What is Autism?
Have you ever heard the phrase “on the spectrum” and wondered what that meant? When I was growing up, I was aware of the light spectrum and the political spectrum. Now, there is a growing awareness about the autism spectrum. A person on the spectrum is one who is diagnosed with or who has the characteristics of an autistic spectrum disorder.
According to Autism Speaks:
What is autism?
Autism, or autism spectrum disorder (ASD), refers to a broad range of conditions characterized by challenges with social skills, repetitive behaviors, speech and nonverbal communication.
What are the signs of autism?
The core symptoms of autism are social communication challenges and restricted, repetitive behaviors. Symptoms of autism may:
begin in early childhood (though they may go unrecognized), persist and interfere with daily living.
How can I screen for autism?
The Modified Checklist for Autism in Toddlers, Revised (M-CHAT-R) is a screener that will ask a series of 20 questions about your child’s behavior. It’s intended for toddlers between 16 and 30 months of age. The results will let you know if a further evaluation may be needed. You can use the results of the screener to discuss any concerns that you may have with your child’s healthcare provider. You can access it here.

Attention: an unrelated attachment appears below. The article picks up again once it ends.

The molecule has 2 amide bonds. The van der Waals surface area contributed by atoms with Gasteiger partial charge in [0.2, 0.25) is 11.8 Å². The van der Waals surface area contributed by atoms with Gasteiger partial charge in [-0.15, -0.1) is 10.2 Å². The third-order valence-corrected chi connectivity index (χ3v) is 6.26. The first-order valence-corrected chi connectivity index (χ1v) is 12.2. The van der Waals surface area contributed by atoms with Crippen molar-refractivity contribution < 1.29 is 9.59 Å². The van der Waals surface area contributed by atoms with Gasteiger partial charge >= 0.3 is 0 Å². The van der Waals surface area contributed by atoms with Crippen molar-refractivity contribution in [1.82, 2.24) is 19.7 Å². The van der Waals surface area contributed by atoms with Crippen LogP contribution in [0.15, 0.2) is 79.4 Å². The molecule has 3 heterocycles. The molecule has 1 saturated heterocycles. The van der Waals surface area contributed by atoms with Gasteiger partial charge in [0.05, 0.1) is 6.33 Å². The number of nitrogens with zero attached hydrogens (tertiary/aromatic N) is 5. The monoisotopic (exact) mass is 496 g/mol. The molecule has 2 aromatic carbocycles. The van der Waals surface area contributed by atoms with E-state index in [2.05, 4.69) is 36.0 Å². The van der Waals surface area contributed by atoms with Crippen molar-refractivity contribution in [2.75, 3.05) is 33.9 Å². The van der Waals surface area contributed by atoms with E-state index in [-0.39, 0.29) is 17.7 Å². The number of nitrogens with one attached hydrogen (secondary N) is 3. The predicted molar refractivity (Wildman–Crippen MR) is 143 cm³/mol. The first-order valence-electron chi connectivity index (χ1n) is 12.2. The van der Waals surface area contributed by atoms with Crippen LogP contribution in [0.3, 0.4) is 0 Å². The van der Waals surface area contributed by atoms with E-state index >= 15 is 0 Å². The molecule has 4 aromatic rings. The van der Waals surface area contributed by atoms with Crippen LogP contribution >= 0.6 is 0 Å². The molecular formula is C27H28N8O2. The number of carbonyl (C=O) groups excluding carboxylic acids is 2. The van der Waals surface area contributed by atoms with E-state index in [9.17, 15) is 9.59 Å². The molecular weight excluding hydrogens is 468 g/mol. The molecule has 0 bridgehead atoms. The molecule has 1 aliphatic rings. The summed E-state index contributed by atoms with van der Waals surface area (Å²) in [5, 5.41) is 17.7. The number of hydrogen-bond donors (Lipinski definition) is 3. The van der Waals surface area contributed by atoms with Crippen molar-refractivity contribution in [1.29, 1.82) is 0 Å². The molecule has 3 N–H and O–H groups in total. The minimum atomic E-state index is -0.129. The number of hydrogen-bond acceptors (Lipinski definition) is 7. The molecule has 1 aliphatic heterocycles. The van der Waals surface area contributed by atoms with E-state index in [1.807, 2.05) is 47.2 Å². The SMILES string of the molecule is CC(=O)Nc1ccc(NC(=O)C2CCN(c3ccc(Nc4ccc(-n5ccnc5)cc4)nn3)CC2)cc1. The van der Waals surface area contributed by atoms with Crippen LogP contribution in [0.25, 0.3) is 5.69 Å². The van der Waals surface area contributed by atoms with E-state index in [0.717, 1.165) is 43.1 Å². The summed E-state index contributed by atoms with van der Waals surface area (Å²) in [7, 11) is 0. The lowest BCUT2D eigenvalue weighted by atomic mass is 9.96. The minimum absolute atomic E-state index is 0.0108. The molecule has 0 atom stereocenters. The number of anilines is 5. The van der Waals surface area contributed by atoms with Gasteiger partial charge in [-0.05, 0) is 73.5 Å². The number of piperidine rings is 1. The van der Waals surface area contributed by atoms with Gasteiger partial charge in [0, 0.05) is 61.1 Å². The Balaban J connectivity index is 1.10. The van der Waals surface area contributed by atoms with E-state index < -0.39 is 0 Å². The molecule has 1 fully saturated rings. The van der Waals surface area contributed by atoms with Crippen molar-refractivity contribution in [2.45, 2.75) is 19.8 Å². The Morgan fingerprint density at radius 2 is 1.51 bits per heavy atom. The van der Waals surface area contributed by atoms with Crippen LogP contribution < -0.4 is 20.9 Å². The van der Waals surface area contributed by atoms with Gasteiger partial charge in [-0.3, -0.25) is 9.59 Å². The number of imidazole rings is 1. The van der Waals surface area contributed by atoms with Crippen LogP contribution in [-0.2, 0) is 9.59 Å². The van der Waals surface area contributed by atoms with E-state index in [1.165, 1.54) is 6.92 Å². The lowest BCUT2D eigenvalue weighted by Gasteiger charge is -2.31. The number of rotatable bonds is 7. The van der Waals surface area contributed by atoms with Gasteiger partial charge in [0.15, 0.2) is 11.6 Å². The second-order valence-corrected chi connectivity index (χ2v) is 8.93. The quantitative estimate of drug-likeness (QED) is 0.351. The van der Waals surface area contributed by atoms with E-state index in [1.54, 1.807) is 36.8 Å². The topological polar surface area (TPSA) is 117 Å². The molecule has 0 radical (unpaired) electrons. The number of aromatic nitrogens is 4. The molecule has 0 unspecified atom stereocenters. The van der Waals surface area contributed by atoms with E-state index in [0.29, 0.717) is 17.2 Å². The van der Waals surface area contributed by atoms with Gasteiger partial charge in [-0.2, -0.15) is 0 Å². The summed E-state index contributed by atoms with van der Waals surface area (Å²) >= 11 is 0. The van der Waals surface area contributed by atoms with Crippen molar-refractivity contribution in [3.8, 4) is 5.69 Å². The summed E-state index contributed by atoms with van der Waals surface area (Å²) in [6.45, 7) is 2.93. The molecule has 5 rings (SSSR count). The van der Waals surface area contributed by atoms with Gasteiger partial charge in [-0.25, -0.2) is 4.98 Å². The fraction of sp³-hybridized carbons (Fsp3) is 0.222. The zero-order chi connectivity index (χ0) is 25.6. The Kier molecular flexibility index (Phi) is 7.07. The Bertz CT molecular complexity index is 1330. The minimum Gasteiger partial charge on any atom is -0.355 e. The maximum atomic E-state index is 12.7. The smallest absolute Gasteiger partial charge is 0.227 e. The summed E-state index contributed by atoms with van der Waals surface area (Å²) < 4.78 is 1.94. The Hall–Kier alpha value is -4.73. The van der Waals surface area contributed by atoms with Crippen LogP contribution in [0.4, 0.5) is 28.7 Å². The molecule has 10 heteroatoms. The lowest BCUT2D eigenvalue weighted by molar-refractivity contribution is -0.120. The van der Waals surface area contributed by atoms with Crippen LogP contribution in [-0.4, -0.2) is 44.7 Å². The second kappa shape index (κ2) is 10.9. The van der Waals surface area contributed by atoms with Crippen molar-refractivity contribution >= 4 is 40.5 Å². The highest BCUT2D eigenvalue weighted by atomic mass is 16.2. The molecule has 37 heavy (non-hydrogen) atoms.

What are some interventions for autism?
Every child or adult with autism has unique strengths and challenges, so there is no one size fits all approach to autism treatment and intervention.
Each autism intervention or treatment plan should be tailored to address the person’s specific needs. A person’s treatment plan can include behavioral interventions, other therapies, medicines or a combination of these.
Interventions and Therapies:
Applied Behavior Analysis (ABA)
Early Start Denver Model (ESDM)
Occupational Therapy (OT)
Pivotal Response Treatment (PRT)
Relationship Development Intervention (RDI)
How can I give to the cause?
Every April Autism Speaks celebrates World Autism Month, beginning with United Nations-sanctioned World Autism Awareness Day on April 2. Throughout the month, we focus on sharing stories and providing opportunities to increase understanding and acceptance of people with autism, fostering worldwide support. You can donate here.
Stay tuned this month for more about autism, including content from Thinking in Pictures: My Life with Autism by Temple Grandin.